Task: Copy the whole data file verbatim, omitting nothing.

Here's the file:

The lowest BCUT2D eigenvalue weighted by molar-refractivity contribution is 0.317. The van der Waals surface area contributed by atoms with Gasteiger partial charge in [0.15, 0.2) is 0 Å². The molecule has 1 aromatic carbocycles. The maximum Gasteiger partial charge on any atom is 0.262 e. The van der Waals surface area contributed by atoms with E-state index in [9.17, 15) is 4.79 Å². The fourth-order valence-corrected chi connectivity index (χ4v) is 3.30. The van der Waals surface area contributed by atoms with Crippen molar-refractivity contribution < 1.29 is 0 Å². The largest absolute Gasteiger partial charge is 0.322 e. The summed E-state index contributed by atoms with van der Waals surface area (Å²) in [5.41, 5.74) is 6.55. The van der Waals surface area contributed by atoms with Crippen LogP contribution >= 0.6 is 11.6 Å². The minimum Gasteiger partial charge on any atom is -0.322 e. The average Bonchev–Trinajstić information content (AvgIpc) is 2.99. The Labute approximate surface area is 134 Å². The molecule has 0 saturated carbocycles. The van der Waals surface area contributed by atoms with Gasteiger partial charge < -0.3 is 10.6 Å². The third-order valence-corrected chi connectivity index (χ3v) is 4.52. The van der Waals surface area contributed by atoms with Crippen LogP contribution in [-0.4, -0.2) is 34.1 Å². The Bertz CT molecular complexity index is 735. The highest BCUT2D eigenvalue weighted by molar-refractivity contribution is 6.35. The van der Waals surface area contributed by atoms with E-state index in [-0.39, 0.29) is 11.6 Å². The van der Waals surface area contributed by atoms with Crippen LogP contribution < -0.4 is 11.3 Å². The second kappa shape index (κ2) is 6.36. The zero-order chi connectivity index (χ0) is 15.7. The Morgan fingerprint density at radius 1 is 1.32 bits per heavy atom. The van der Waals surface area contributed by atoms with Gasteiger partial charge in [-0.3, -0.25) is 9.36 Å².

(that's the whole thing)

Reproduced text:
The lowest BCUT2D eigenvalue weighted by molar-refractivity contribution is 0.317. The van der Waals surface area contributed by atoms with Gasteiger partial charge in [0.15, 0.2) is 0 Å². The molecule has 1 aromatic carbocycles. The maximum Gasteiger partial charge on any atom is 0.262 e. The van der Waals surface area contributed by atoms with E-state index in [9.17, 15) is 4.79 Å². The fourth-order valence-corrected chi connectivity index (χ4v) is 3.30. The van der Waals surface area contributed by atoms with Crippen molar-refractivity contribution < 1.29 is 0 Å². The largest absolute Gasteiger partial charge is 0.322 e. The summed E-state index contributed by atoms with van der Waals surface area (Å²) in [5.41, 5.74) is 6.55. The van der Waals surface area contributed by atoms with Crippen LogP contribution >= 0.6 is 11.6 Å². The minimum Gasteiger partial charge on any atom is -0.322 e. The average Bonchev–Trinajstić information content (AvgIpc) is 2.99. The Labute approximate surface area is 134 Å². The molecule has 0 saturated carbocycles. The van der Waals surface area contributed by atoms with Gasteiger partial charge < -0.3 is 10.6 Å². The third-order valence-corrected chi connectivity index (χ3v) is 4.52. The van der Waals surface area contributed by atoms with Crippen LogP contribution in [-0.4, -0.2) is 34.1 Å². The Bertz CT molecular complexity index is 735. The highest BCUT2D eigenvalue weighted by molar-refractivity contribution is 6.35. The van der Waals surface area contributed by atoms with E-state index in [-0.39, 0.29) is 11.6 Å². The van der Waals surface area contributed by atoms with Crippen LogP contribution < -0.4 is 11.3 Å². The second kappa shape index (κ2) is 6.36. The zero-order chi connectivity index (χ0) is 15.7. The Morgan fingerprint density at radius 1 is 1.32 bits per heavy atom. The van der Waals surface area contributed by atoms with Gasteiger partial charge in [-0.3, -0.25) is 9.36 Å².